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Vol. 95. Núm. 3.
Páginas 347-350 (01 Maio 2020)
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Vol. 95. Núm. 3.
Páginas 347-350 (01 Maio 2020)
Dermatopathology
Open Access
Intravascular histiocytosis: case report of a rare disease probably associated with silicone breast implant
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Yasmin Gama Abuawad
Autor para correspondência
yasmin_gama@yahoo.com.br

Corresponding author.
, Ticiana de Andrade Castelo Branco Diniz, Priscila Kakizaki, Neusa Yuriko Sakai Valente
Department of Dermatology, Hospital do Servidor Público Estadual de São Paulo, São Paulo, SP, Brazil
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Abstract

Intravascular histiocytosis is a rare condition characterized by the aggregate of histiocytes within dilated dermal vessels. The diagnosis is mainly histophatological and immunohistochemical. We describe a case of a 55 year-old female patient presenting erythematous/purple patches on the breasts, back and limbs. She previously presented ductal carcinoma in the right breast in 2006 which was treated with mastectomy and proceeded to silicone breast implant in 2009. Clinical hypothesis was telangiectatic metastatic carcinoma. Histopathology showed vascular ectasia, thrombosis and recanalization of upper dermis small vessels. On immunohistochemistry, intravascular cells were CD 68+ and negative for estrogen and progesterone receptors, CK7, EMA and AE1/AE3 and endothelial cells were CD64+, leading to the diagnosis of intravascular histiocytosis.

Keywords:
Cell proliferation
Histiocytosis
Immunohistochemistry
Prostheses and implants
Texto Completo
Introduction

Intravascular histiocytosis is a rare condition characterized by the presence of histiocytes within the dilated lymphatic vessels of the dermis. It can be primary or secondary to systemic diseases such as rheumatoid arthritis and metallic prosthesis. The pathogenesis of the disease is still unclear.

Case report

A 55 year-old female patient referred the onset of assymptomatic erythematous/purple patches in the breasts with progression to the back and proximal limbs one year and 6 months ago (Fig. 1). The patient presented with infiltrative ductal breast cancer in the right breast treated in 2006 and proceeded to the placement of silicone implant in 2009. The main clinical hypothesis were telangiectatic metastatic breast carcinoma and three cutaneous biopsies were performed in the left breast and one in the right thigh. The histopathology revealed ectasia, thrombosis and recanalization of upper dermal vessels and the presence of histiocytoid cells inside of those vessels (Fig. 2). The intravascular cells were negative for estrogen and progesterone receptors, CK7, EMA and AE1/AE3 in the immnunohistochemistry, which excluded the hypothesis of telangiectatic metastatic breast carcinoma. The endotelial cells were CD34 positive (Fig. 3). The CD68 antibody was then utilized and was positive in the intravascular cells, confirming the histiocytoid origin and leading to the diagnosis of intravascular histiocytosis (Fig. 4).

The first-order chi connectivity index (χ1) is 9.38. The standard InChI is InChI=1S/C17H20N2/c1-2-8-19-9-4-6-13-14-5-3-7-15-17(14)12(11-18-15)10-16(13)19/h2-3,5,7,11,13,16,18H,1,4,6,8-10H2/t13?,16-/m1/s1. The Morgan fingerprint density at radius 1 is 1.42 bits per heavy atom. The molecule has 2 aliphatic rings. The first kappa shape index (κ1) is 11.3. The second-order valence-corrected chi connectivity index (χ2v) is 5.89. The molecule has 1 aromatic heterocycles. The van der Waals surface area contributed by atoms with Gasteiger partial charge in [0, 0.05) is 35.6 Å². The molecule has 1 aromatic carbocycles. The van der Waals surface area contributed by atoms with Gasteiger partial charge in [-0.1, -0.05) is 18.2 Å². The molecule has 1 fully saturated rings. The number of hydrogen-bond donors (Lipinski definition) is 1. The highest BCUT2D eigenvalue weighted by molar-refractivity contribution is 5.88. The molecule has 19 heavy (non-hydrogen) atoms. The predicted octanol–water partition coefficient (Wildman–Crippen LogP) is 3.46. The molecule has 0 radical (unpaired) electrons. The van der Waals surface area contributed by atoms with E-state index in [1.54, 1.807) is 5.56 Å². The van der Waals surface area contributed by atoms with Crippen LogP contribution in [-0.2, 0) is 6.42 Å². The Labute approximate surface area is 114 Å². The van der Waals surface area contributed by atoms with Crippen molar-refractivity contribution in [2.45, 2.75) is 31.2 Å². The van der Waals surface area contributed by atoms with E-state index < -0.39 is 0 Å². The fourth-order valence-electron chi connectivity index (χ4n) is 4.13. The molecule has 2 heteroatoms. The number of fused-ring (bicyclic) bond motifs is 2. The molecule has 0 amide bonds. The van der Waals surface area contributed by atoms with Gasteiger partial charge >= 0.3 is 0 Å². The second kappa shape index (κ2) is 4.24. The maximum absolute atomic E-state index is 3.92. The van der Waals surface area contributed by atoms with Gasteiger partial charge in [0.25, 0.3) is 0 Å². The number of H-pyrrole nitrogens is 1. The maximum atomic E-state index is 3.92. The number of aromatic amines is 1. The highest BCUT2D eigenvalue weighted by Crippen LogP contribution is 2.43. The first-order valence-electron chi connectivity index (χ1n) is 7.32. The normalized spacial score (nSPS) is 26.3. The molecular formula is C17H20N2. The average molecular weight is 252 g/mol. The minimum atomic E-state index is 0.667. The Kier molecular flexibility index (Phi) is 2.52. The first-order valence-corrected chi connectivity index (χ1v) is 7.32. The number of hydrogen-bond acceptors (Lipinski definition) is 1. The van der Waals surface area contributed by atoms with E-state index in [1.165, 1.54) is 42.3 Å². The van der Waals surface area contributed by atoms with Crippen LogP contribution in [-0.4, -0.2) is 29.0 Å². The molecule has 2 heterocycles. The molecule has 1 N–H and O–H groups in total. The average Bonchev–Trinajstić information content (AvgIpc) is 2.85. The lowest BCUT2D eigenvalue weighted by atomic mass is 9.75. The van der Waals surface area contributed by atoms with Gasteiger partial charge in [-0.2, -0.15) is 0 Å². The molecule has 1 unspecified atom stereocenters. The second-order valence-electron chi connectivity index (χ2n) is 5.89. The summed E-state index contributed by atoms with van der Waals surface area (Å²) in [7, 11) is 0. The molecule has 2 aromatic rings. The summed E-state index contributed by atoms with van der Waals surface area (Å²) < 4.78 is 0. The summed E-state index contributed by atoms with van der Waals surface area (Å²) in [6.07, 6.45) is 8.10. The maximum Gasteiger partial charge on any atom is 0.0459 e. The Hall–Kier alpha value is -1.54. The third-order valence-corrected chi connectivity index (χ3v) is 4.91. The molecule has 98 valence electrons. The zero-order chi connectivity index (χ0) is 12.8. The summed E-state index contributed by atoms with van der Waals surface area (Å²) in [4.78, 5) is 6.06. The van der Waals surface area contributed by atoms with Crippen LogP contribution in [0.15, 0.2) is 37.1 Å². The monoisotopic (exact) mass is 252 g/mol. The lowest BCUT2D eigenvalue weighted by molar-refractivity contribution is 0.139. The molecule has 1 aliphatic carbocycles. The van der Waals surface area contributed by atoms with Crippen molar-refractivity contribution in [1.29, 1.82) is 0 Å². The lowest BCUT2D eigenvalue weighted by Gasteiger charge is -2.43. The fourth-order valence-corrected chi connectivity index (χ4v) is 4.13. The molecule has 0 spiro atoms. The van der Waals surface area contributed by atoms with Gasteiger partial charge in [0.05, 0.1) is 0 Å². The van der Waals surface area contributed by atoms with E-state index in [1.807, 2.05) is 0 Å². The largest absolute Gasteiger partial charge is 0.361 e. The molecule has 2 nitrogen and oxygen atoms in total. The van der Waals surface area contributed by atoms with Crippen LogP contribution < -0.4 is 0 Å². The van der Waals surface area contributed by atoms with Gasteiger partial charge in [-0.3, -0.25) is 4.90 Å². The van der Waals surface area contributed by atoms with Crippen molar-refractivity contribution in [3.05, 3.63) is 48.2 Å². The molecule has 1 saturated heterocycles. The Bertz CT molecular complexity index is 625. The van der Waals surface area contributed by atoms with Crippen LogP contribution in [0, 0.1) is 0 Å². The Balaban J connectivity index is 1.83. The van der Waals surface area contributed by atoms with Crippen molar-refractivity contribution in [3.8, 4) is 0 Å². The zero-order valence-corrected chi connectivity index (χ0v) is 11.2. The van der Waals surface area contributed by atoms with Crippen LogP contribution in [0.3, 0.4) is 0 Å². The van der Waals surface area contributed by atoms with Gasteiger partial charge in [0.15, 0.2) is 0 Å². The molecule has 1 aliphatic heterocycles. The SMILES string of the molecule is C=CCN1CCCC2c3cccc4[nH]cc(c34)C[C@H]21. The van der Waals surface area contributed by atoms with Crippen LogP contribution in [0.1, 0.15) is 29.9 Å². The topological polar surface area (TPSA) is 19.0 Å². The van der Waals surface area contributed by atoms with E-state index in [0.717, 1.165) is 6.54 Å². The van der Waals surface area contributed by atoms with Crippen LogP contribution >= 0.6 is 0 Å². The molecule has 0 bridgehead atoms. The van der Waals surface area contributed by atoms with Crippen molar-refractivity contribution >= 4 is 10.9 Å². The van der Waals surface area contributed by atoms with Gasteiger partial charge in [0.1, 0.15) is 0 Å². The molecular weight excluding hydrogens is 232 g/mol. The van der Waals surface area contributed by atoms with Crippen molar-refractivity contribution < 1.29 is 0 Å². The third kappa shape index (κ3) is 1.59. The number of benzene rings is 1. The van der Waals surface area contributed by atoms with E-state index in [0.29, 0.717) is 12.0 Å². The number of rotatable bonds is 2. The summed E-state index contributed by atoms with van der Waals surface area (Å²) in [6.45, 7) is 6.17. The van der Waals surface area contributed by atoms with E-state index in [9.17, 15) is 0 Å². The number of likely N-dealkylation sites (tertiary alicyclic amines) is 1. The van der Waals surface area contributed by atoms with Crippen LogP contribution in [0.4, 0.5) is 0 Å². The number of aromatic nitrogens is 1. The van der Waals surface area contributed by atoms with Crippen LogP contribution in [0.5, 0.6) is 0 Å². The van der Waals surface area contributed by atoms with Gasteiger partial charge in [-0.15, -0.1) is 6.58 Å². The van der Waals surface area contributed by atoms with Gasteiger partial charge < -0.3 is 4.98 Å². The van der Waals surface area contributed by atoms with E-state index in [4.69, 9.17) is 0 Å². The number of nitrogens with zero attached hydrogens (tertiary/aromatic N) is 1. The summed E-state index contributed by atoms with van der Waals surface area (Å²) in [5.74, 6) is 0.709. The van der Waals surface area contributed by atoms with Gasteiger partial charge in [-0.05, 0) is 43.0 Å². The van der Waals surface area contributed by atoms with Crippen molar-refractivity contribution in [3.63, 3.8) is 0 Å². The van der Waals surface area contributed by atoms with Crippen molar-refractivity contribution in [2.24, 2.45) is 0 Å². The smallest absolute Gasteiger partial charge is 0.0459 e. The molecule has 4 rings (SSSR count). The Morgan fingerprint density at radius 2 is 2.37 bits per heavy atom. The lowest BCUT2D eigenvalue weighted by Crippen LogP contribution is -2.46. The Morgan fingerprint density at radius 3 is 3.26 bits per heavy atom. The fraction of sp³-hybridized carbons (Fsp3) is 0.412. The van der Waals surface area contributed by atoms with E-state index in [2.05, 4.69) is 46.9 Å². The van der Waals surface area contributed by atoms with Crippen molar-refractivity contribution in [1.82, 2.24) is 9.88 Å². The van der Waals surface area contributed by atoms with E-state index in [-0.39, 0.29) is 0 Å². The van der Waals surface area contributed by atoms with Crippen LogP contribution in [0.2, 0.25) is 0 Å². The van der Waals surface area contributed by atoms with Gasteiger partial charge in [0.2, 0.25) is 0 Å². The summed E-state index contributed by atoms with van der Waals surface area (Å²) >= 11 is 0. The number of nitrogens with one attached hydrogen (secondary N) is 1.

Figure 1.

Erythematous/purple patches on the breasts, back and limbs.

(0,32MB).
Figure 2.

(A) Ectasia, thrombosis and recanalization of upper dermal vessels and the presence of histiocytoid cells inside of those vessels, (Hematoxylin & eosin, ×100). (B) Detail of the histiocytoid cells, (Hematoxylin & eosin, ×400).

(0,19MB).
Figure 3.

Immunohistochemistry CD 34 (400×): positive in the endothelial cells.

(0,11MB).
Figure 4.

(A) Immunohistochemistry CD68, 200×: positive in the intravascular cells. (B) Detail of (A) (400×).

(0,1MB).
Discussion

Intravascular histiocytosis is a rare condition first described in 1994. It is characterized by the presence of histiocytes within the dilated lymphatic vessels of the papillary and reticular dermis.1,2 Since 2003, the disease has been included on the spectrum of reactive cutaneous angiomatosis, as well as reactive angioendotheliomatosis. Intravascular histiocytosis may be primary or secondary mainly to rheumathoid arthritis, but also to other inflamatory diseases such as Crohn's disease, dermatomyositis and monoclonal gammopathy, metallic prosthesis, chronic infections and neoplasms, specially breast cancer. However, there are cases showing association with colorectal cancer, melanoma, vulvar necrosis and osteoarthrosis.1,3